Emergence: The Connected Lives of Ants, Brains, Cities, and Software
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In the tradition of
Being Digital and
The Tipping Point, Steven Johnson, acclaimed as a "cultural critic with a poet's heart"
(The Village Voice), takes readers on an eye-opening journey through emergence theory and its applications.
A NEW YORK TIMES NOTABLE BOOKA VOICE LITERARY SUPPLEMENT TOP 25 FAVORITE BOOKS OF THE YEARAN ESQUIRE MAGAZINE BEST BOOK OF THE YEAR
Explaining why the whole is sometimes smarter than the sum of its parts, Johnson presents surprising examples of feedback, self-organization, and adaptive learning. How does a lively neighborhood evolve out of a disconnected group of shopkeepers, bartenders, and real estate developers? How does a media event take on a life of its own? How will new software programs create an intelligent World Wide Web?
In the coming years, the power of self-organization -- coupled with the connective technology of the Internet -- will usher in a revolution every bit as significant as the introduction of electricity. Provocative and engaging,
Emergence puts you on the front lines of this exciting upheaval in science and thought.
The New York Times Book Review Johnson once again demonstrates his range as a cultural historian....stimulating reading.
The Washington Post Johnson is a clear, lively writer with an aversion to jargon and a knack for crafting offbeat analogies....clever and thought-provoking.
The Economist A dizzying, dazzling romp through fields as disparate as urban planning, computer game design, neurology, and control theory.
The New York Times Johnson opens our eyes to swarm-logic behavior in our own lives...with wit, clarity, and enthusiasm.
About the Author
Steven Johnson is the bestselling author of
Interface Culture, Emergence, and
Everything Bad Is Good for You as well as a columnist for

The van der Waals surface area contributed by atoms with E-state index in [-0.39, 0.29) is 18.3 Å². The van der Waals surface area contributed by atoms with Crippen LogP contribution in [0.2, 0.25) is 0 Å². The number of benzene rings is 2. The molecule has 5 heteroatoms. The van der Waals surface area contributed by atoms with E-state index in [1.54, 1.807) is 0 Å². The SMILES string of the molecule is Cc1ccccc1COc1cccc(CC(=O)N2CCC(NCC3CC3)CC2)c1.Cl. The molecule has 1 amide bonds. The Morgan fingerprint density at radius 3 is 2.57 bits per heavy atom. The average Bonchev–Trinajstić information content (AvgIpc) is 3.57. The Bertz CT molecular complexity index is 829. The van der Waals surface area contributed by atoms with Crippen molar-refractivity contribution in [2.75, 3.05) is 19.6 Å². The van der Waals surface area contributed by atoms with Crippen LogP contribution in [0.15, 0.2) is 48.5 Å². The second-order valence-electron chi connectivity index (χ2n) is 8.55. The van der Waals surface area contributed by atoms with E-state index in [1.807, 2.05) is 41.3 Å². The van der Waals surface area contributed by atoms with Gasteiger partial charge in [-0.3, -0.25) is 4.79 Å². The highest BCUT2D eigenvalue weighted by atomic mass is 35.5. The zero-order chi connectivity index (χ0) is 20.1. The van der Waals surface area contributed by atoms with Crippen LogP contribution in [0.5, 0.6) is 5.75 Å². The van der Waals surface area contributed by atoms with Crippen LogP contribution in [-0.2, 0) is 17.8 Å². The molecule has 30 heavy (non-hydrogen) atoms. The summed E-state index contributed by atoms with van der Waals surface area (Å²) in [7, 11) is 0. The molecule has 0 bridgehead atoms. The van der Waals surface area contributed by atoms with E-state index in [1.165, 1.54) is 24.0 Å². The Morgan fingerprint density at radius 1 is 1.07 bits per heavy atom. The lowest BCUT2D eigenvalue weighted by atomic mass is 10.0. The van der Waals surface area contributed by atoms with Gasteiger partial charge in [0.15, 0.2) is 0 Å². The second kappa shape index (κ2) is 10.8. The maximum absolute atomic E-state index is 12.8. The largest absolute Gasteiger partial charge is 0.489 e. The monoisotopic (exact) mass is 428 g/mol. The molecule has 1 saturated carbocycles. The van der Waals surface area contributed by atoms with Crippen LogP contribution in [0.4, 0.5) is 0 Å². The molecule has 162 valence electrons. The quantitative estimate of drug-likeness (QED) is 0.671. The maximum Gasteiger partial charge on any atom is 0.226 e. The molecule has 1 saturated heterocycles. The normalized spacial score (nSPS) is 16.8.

Discover and a contributing editor at
Wired. He lives in New York City with his wife and two sons, and can be reached via the Web at www.stevenberlinjohnson.com.
Excerpt. © Reprinted by permission. All rights reserved.
Introduction: Here Comes Everybody!
In August of 2000, a Japanese scientist named Toshiyuki Nakagaki announced that he had trained an amoebalike organism called slime mold to find the shortest route through a maze. Nakagaki had placed the mold in a small maze comprising four possible routes and planted pieces of food at two of the exits. Despite its being an incredibly primitive organism (a close relative of ordinary fungi) with no centralized brain whatsoever, the slime mold managed to plot the most efficient route to the food, stretching its body through the maze so that it connected directly to the two food sources. Without any apparent cognitive resources, the slime mold had "solved" the maze puzzle.
For such a simple organism, the slime mold has an impressive intellectual pedigree. Nakagaki's announcement was only the latest in a long chain of investigations into the subtleties of slime mold behavior. For scientists trying to understand systems that use relatively simple components to build higher-level intelligence, the slime mold may someday be seen as the equivalent of the finches and tortoises that Darwin observed on the Galápagos Islands.
How did such a lowly organism come to play such an important scientific role? That story begins in the late sixties in New York City, with a scientist named Evelyn Fox Keller. A Harvard Ph.D. in physics, Keller had written her dissertation on molecular biology, and she had spent some time exploring the nascent field of "nonequilibrium thermodynamics," which in later years would come to be associated with complexity theory. By 1968, she was working as an associate at Sloan-Kettering in Manhattan, thinking about the application of mathematics to biological problems. Mathematics had played such a tremendous role in expanding our understanding of physics, Keller thought -- so perhaps it might also be useful for understandin